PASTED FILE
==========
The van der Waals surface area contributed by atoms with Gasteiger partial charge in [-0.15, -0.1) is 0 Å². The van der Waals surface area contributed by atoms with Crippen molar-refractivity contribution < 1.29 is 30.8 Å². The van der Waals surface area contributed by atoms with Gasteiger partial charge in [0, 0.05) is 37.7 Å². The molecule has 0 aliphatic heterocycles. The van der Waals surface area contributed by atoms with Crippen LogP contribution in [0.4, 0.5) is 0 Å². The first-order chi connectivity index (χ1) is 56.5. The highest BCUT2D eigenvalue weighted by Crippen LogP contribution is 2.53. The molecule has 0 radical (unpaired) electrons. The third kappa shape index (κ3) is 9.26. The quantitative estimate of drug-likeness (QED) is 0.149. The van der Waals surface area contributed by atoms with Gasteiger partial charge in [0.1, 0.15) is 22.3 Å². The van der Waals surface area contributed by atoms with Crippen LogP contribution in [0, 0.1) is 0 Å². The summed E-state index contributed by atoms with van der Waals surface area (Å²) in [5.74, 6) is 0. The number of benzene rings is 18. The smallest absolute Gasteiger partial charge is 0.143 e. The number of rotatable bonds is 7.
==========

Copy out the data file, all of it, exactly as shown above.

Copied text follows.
The van der Waals surface area contributed by atoms with Gasteiger partial charge in [-0.15, -0.1) is 0 Å². The van der Waals surface area contributed by atoms with Crippen molar-refractivity contribution < 1.29 is 30.8 Å². The van der Waals surface area contributed by atoms with Gasteiger partial charge in [0, 0.05) is 37.7 Å². The molecule has 0 aliphatic heterocycles. The van der Waals surface area contributed by atoms with Crippen LogP contribution in [0.4, 0.5) is 0 Å². The first-order chi connectivity index (χ1) is 56.5. The highest BCUT2D eigenvalue weighted by Crippen LogP contribution is 2.53. The molecule has 0 radical (unpaired) electrons. The third kappa shape index (κ3) is 9.26. The quantitative estimate of drug-likeness (QED) is 0.149. The van der Waals surface area contributed by atoms with Gasteiger partial charge in [0.1, 0.15) is 22.3 Å². The van der Waals surface area contributed by atoms with Crippen LogP contribution in [0, 0.1) is 0 Å². The summed E-state index contributed by atoms with van der Waals surface area (Å²) in [5.74, 6) is 0. The number of benzene rings is 18. The smallest absolute Gasteiger partial charge is 0.143 e. The number of rotatable bonds is 7.